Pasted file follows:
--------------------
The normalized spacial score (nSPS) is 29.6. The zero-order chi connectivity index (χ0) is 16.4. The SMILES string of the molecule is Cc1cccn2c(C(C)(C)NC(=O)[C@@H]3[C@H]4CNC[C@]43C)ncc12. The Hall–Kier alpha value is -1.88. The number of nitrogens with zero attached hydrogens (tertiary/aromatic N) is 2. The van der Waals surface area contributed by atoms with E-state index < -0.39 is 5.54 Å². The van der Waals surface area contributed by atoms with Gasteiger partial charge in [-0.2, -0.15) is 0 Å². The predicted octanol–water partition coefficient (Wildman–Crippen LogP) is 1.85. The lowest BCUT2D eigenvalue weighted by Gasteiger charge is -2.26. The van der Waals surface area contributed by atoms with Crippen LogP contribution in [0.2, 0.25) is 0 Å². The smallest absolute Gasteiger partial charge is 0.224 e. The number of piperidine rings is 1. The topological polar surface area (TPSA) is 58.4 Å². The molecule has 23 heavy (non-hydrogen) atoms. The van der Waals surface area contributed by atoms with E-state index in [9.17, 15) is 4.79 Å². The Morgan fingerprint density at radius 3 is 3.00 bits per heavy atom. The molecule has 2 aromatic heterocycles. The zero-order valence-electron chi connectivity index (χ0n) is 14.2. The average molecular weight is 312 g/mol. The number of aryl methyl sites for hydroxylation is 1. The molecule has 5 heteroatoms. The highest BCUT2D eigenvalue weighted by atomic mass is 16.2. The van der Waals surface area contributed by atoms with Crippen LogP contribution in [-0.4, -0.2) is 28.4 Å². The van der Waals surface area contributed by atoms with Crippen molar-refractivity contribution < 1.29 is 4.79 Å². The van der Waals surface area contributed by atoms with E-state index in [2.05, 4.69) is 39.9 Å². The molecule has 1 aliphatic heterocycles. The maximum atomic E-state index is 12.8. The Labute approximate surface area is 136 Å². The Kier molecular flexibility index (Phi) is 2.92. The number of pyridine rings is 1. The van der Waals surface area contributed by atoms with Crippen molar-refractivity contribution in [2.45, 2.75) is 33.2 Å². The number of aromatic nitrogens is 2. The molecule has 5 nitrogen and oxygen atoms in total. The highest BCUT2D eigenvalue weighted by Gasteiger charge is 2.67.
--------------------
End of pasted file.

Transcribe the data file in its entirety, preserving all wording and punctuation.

The normalized spacial score (nSPS) is 29.6. The zero-order chi connectivity index (χ0) is 16.4. The SMILES string of the molecule is Cc1cccn2c(C(C)(C)NC(=O)[C@@H]3[C@H]4CNC[C@]43C)ncc12. The Hall–Kier alpha value is -1.88. The number of nitrogens with zero attached hydrogens (tertiary/aromatic N) is 2. The van der Waals surface area contributed by atoms with E-state index < -0.39 is 5.54 Å². The van der Waals surface area contributed by atoms with Gasteiger partial charge in [-0.2, -0.15) is 0 Å². The predicted octanol–water partition coefficient (Wildman–Crippen LogP) is 1.85. The lowest BCUT2D eigenvalue weighted by Gasteiger charge is -2.26. The van der Waals surface area contributed by atoms with Crippen LogP contribution in [0.2, 0.25) is 0 Å². The smallest absolute Gasteiger partial charge is 0.224 e. The number of piperidine rings is 1. The topological polar surface area (TPSA) is 58.4 Å². The molecule has 23 heavy (non-hydrogen) atoms. The van der Waals surface area contributed by atoms with E-state index in [9.17, 15) is 4.79 Å². The Morgan fingerprint density at radius 3 is 3.00 bits per heavy atom. The molecule has 2 aromatic heterocycles. The zero-order valence-electron chi connectivity index (χ0n) is 14.2. The average molecular weight is 312 g/mol. The number of aryl methyl sites for hydroxylation is 1. The molecule has 5 heteroatoms. The highest BCUT2D eigenvalue weighted by atomic mass is 16.2. The van der Waals surface area contributed by atoms with Crippen LogP contribution in [-0.4, -0.2) is 28.4 Å². The van der Waals surface area contributed by atoms with Crippen molar-refractivity contribution < 1.29 is 4.79 Å². The van der Waals surface area contributed by atoms with E-state index in [2.05, 4.69) is 39.9 Å². The molecule has 1 aliphatic heterocycles. The maximum atomic E-state index is 12.8. The Labute approximate surface area is 136 Å². The Kier molecular flexibility index (Phi) is 2.92. The number of pyridine rings is 1. The van der Waals surface area contributed by atoms with Crippen molar-refractivity contribution in [2.45, 2.75) is 33.2 Å². The number of aromatic nitrogens is 2. The molecule has 5 nitrogen and oxygen atoms in total. The highest BCUT2D eigenvalue weighted by Gasteiger charge is 2.67.